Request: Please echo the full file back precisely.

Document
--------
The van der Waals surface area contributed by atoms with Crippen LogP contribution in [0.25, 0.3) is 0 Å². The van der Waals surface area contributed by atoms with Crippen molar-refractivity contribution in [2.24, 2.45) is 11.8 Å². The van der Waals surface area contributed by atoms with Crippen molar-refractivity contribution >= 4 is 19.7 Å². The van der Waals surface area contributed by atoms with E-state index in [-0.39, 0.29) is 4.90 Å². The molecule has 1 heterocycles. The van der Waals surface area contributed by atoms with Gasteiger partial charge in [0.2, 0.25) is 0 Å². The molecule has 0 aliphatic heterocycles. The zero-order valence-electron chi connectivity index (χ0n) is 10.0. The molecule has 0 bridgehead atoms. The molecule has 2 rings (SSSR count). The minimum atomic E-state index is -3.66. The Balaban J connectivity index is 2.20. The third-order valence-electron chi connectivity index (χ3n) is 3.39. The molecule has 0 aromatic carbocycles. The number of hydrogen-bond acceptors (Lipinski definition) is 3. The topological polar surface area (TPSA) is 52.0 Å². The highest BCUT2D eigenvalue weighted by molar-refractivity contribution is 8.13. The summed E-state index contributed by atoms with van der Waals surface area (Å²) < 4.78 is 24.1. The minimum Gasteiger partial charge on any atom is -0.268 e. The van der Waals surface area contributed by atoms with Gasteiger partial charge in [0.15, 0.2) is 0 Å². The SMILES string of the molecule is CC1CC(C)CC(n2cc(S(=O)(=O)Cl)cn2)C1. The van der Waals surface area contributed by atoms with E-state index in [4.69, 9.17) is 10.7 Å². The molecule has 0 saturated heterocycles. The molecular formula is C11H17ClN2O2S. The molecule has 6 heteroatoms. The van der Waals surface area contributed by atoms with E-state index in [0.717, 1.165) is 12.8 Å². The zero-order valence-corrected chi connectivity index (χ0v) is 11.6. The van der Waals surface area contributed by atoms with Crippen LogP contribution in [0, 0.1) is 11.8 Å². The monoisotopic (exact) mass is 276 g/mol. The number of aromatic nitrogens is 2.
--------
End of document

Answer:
The van der Waals surface area contributed by atoms with Crippen LogP contribution in [0.25, 0.3) is 0 Å². The van der Waals surface area contributed by atoms with Crippen molar-refractivity contribution in [2.24, 2.45) is 11.8 Å². The van der Waals surface area contributed by atoms with Crippen molar-refractivity contribution >= 4 is 19.7 Å². The van der Waals surface area contributed by atoms with E-state index in [-0.39, 0.29) is 4.90 Å². The molecule has 1 heterocycles. The van der Waals surface area contributed by atoms with Gasteiger partial charge in [0.2, 0.25) is 0 Å². The molecule has 0 aliphatic heterocycles. The zero-order valence-electron chi connectivity index (χ0n) is 10.0. The molecule has 0 bridgehead atoms. The molecule has 2 rings (SSSR count). The minimum atomic E-state index is -3.66. The Balaban J connectivity index is 2.20. The third-order valence-electron chi connectivity index (χ3n) is 3.39. The molecule has 0 aromatic carbocycles. The number of hydrogen-bond acceptors (Lipinski definition) is 3. The topological polar surface area (TPSA) is 52.0 Å². The highest BCUT2D eigenvalue weighted by molar-refractivity contribution is 8.13. The summed E-state index contributed by atoms with van der Waals surface area (Å²) < 4.78 is 24.1. The minimum Gasteiger partial charge on any atom is -0.268 e. The van der Waals surface area contributed by atoms with Gasteiger partial charge in [0.15, 0.2) is 0 Å². The SMILES string of the molecule is CC1CC(C)CC(n2cc(S(=O)(=O)Cl)cn2)C1. The van der Waals surface area contributed by atoms with E-state index in [4.69, 9.17) is 10.7 Å². The molecule has 0 saturated heterocycles. The molecular formula is C11H17ClN2O2S. The molecule has 6 heteroatoms. The van der Waals surface area contributed by atoms with E-state index in [0.717, 1.165) is 12.8 Å². The zero-order valence-corrected chi connectivity index (χ0v) is 11.6. The van der Waals surface area contributed by atoms with Crippen LogP contribution in [0, 0.1) is 11.8 Å². The monoisotopic (exact) mass is 276 g/mol. The number of aromatic nitrogens is 2.